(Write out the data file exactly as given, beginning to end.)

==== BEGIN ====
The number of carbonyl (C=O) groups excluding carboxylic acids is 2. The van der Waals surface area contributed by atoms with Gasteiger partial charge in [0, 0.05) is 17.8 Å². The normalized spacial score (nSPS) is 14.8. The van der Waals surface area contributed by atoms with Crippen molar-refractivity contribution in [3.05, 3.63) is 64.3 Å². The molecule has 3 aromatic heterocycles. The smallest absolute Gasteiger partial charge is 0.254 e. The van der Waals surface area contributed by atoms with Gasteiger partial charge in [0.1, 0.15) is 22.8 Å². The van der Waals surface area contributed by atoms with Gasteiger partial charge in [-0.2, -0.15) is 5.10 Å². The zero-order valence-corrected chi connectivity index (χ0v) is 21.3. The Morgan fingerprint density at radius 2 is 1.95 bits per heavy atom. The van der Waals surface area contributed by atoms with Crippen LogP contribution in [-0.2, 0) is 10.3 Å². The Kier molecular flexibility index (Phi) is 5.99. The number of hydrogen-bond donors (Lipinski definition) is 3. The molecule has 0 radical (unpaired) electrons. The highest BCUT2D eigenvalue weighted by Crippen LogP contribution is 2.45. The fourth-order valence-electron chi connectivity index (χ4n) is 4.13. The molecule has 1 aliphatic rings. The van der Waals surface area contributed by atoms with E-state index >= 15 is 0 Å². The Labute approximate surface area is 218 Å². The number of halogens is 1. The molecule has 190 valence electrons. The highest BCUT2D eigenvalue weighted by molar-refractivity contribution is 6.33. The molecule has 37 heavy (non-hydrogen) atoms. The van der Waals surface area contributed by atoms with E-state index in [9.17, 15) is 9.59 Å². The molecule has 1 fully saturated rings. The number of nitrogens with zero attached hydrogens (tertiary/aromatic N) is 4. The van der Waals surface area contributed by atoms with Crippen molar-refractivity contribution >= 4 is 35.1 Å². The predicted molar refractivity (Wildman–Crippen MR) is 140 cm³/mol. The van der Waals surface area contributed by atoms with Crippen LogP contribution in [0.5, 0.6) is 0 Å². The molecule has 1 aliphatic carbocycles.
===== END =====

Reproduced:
The number of carbonyl (C=O) groups excluding carboxylic acids is 2. The van der Waals surface area contributed by atoms with Gasteiger partial charge in [0, 0.05) is 17.8 Å². The normalized spacial score (nSPS) is 14.8. The van der Waals surface area contributed by atoms with Crippen molar-refractivity contribution in [3.05, 3.63) is 64.3 Å². The molecule has 3 aromatic heterocycles. The smallest absolute Gasteiger partial charge is 0.254 e. The van der Waals surface area contributed by atoms with Gasteiger partial charge in [0.1, 0.15) is 22.8 Å². The van der Waals surface area contributed by atoms with Gasteiger partial charge in [-0.2, -0.15) is 5.10 Å². The zero-order valence-corrected chi connectivity index (χ0v) is 21.3. The Morgan fingerprint density at radius 2 is 1.95 bits per heavy atom. The van der Waals surface area contributed by atoms with Crippen LogP contribution in [-0.2, 0) is 10.3 Å². The Kier molecular flexibility index (Phi) is 5.99. The number of hydrogen-bond donors (Lipinski definition) is 3. The molecule has 0 radical (unpaired) electrons. The highest BCUT2D eigenvalue weighted by Crippen LogP contribution is 2.45. The fourth-order valence-electron chi connectivity index (χ4n) is 4.13. The molecule has 1 aliphatic rings. The van der Waals surface area contributed by atoms with E-state index >= 15 is 0 Å². The Labute approximate surface area is 218 Å². The number of halogens is 1. The molecule has 190 valence electrons. The highest BCUT2D eigenvalue weighted by molar-refractivity contribution is 6.33. The molecule has 37 heavy (non-hydrogen) atoms. The van der Waals surface area contributed by atoms with E-state index in [9.17, 15) is 9.59 Å². The molecule has 1 fully saturated rings. The number of nitrogens with zero attached hydrogens (tertiary/aromatic N) is 4. The van der Waals surface area contributed by atoms with Crippen molar-refractivity contribution >= 4 is 35.1 Å². The predicted molar refractivity (Wildman–Crippen MR) is 140 cm³/mol. The van der Waals surface area contributed by atoms with Crippen LogP contribution in [0.5, 0.6) is 0 Å². The molecule has 1 aliphatic carbocycles.